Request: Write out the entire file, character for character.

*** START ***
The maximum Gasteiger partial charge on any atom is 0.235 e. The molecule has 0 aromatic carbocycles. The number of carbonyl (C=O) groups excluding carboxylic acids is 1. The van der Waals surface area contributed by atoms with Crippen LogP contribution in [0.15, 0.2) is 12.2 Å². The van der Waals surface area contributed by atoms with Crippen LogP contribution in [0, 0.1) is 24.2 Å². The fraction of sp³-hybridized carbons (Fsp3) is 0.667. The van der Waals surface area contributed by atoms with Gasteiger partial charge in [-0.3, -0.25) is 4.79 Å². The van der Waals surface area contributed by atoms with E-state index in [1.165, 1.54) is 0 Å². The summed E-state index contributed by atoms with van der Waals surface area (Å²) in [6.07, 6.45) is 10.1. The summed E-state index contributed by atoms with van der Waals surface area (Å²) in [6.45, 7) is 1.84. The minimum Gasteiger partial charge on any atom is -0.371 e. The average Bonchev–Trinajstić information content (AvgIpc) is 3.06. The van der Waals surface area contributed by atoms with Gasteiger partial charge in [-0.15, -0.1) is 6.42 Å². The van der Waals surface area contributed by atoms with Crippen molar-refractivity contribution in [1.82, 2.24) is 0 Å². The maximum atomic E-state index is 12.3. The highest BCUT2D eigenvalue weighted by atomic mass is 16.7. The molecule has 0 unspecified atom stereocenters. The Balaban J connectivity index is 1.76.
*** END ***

The maximum Gasteiger partial charge on any atom is 0.235 e. The molecule has 0 aromatic carbocycles. The number of carbonyl (C=O) groups excluding carboxylic acids is 1. The van der Waals surface area contributed by atoms with Crippen LogP contribution in [0.15, 0.2) is 12.2 Å². The van der Waals surface area contributed by atoms with Crippen LogP contribution in [0, 0.1) is 24.2 Å². The fraction of sp³-hybridized carbons (Fsp3) is 0.667. The van der Waals surface area contributed by atoms with Gasteiger partial charge in [-0.3, -0.25) is 4.79 Å². The van der Waals surface area contributed by atoms with E-state index in [1.165, 1.54) is 0 Å². The summed E-state index contributed by atoms with van der Waals surface area (Å²) in [6.07, 6.45) is 10.1. The summed E-state index contributed by atoms with van der Waals surface area (Å²) in [6.45, 7) is 1.84. The minimum Gasteiger partial charge on any atom is -0.371 e. The average Bonchev–Trinajstić information content (AvgIpc) is 3.06. The van der Waals surface area contributed by atoms with Gasteiger partial charge in [-0.15, -0.1) is 6.42 Å². The van der Waals surface area contributed by atoms with Crippen molar-refractivity contribution in [1.82, 2.24) is 0 Å². The maximum atomic E-state index is 12.3. The highest BCUT2D eigenvalue weighted by atomic mass is 16.7. The molecule has 0 unspecified atom stereocenters. The Balaban J connectivity index is 1.76.